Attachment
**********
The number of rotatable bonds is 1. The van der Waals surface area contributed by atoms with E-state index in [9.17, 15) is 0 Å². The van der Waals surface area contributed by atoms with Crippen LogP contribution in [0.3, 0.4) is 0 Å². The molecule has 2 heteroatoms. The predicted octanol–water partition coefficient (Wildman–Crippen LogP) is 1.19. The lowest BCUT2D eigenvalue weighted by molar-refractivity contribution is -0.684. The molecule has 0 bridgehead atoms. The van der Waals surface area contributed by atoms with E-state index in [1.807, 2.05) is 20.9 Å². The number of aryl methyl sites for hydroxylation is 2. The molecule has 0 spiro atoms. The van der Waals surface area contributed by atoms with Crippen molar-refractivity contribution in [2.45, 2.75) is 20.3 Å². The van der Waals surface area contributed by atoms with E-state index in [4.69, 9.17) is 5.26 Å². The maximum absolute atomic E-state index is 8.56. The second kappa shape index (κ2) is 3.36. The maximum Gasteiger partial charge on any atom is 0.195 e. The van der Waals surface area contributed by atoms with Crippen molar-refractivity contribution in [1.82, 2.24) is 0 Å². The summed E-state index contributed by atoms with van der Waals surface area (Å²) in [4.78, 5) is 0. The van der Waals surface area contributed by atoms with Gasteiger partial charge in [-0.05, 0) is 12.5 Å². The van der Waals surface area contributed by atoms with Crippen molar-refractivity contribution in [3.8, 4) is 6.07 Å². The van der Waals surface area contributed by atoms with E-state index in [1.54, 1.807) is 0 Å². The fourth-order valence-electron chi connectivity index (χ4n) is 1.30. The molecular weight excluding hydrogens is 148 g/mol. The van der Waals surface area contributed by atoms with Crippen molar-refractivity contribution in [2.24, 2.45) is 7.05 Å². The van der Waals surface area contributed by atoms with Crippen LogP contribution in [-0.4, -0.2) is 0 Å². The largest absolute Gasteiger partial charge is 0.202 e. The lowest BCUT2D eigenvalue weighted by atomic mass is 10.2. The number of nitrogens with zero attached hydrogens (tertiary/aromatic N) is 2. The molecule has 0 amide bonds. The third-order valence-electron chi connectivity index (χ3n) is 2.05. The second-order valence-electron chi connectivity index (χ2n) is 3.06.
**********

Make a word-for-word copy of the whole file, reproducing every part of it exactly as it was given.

The number of rotatable bonds is 1. The van der Waals surface area contributed by atoms with E-state index in [9.17, 15) is 0 Å². The van der Waals surface area contributed by atoms with Crippen LogP contribution in [0.3, 0.4) is 0 Å². The molecule has 2 heteroatoms. The predicted octanol–water partition coefficient (Wildman–Crippen LogP) is 1.19. The lowest BCUT2D eigenvalue weighted by molar-refractivity contribution is -0.684. The molecule has 0 bridgehead atoms. The van der Waals surface area contributed by atoms with E-state index in [1.807, 2.05) is 20.9 Å². The number of aryl methyl sites for hydroxylation is 2. The molecule has 0 spiro atoms. The van der Waals surface area contributed by atoms with Crippen molar-refractivity contribution in [2.45, 2.75) is 20.3 Å². The van der Waals surface area contributed by atoms with E-state index in [4.69, 9.17) is 5.26 Å². The maximum absolute atomic E-state index is 8.56. The second kappa shape index (κ2) is 3.36. The maximum Gasteiger partial charge on any atom is 0.195 e. The van der Waals surface area contributed by atoms with Crippen molar-refractivity contribution in [1.82, 2.24) is 0 Å². The summed E-state index contributed by atoms with van der Waals surface area (Å²) in [4.78, 5) is 0. The van der Waals surface area contributed by atoms with Gasteiger partial charge in [-0.05, 0) is 12.5 Å². The van der Waals surface area contributed by atoms with Crippen molar-refractivity contribution in [3.8, 4) is 6.07 Å². The van der Waals surface area contributed by atoms with E-state index in [1.54, 1.807) is 0 Å². The fourth-order valence-electron chi connectivity index (χ4n) is 1.30. The molecular weight excluding hydrogens is 148 g/mol. The van der Waals surface area contributed by atoms with Crippen molar-refractivity contribution in [2.24, 2.45) is 7.05 Å². The van der Waals surface area contributed by atoms with Crippen LogP contribution in [-0.4, -0.2) is 0 Å². The largest absolute Gasteiger partial charge is 0.202 e. The lowest BCUT2D eigenvalue weighted by atomic mass is 10.2. The number of nitrogens with zero attached hydrogens (tertiary/aromatic N) is 2. The molecule has 0 amide bonds. The third-order valence-electron chi connectivity index (χ3n) is 2.05. The second-order valence-electron chi connectivity index (χ2n) is 3.06.